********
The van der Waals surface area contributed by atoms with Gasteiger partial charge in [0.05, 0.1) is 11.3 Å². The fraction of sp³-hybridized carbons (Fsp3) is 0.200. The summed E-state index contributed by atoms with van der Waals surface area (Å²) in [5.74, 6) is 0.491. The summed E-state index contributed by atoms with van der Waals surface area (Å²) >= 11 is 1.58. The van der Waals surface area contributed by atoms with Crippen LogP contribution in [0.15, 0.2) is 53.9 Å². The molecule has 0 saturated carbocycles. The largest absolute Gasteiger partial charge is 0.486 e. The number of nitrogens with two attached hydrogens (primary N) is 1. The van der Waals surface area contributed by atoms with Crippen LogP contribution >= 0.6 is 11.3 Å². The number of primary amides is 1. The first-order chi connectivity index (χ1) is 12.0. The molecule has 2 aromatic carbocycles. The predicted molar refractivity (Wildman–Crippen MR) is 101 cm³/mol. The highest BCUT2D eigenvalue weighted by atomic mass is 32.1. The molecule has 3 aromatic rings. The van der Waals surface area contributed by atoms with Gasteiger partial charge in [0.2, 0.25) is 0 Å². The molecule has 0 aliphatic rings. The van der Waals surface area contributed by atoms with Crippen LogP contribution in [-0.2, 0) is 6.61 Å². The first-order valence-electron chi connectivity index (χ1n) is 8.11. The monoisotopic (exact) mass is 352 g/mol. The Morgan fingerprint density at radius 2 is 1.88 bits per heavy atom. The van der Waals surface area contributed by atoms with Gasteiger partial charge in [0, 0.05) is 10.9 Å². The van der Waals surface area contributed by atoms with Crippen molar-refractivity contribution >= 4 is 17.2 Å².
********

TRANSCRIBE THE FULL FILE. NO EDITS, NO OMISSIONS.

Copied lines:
The van der Waals surface area contributed by atoms with Gasteiger partial charge in [0.05, 0.1) is 11.3 Å². The fraction of sp³-hybridized carbons (Fsp3) is 0.200. The summed E-state index contributed by atoms with van der Waals surface area (Å²) in [5.74, 6) is 0.491. The summed E-state index contributed by atoms with van der Waals surface area (Å²) >= 11 is 1.58. The van der Waals surface area contributed by atoms with Crippen LogP contribution in [0.15, 0.2) is 53.9 Å². The molecule has 0 saturated carbocycles. The largest absolute Gasteiger partial charge is 0.486 e. The number of nitrogens with two attached hydrogens (primary N) is 1. The van der Waals surface area contributed by atoms with Crippen LogP contribution >= 0.6 is 11.3 Å². The number of primary amides is 1. The first-order chi connectivity index (χ1) is 12.0. The molecule has 2 aromatic carbocycles. The predicted molar refractivity (Wildman–Crippen MR) is 101 cm³/mol. The highest BCUT2D eigenvalue weighted by atomic mass is 32.1. The molecule has 3 aromatic rings. The van der Waals surface area contributed by atoms with Gasteiger partial charge in [0.2, 0.25) is 0 Å². The molecule has 0 aliphatic rings. The van der Waals surface area contributed by atoms with Crippen LogP contribution in [-0.2, 0) is 6.61 Å². The first-order valence-electron chi connectivity index (χ1n) is 8.11. The monoisotopic (exact) mass is 352 g/mol. The Morgan fingerprint density at radius 2 is 1.88 bits per heavy atom. The van der Waals surface area contributed by atoms with Gasteiger partial charge in [0, 0.05) is 10.9 Å². The van der Waals surface area contributed by atoms with Crippen molar-refractivity contribution >= 4 is 17.2 Å².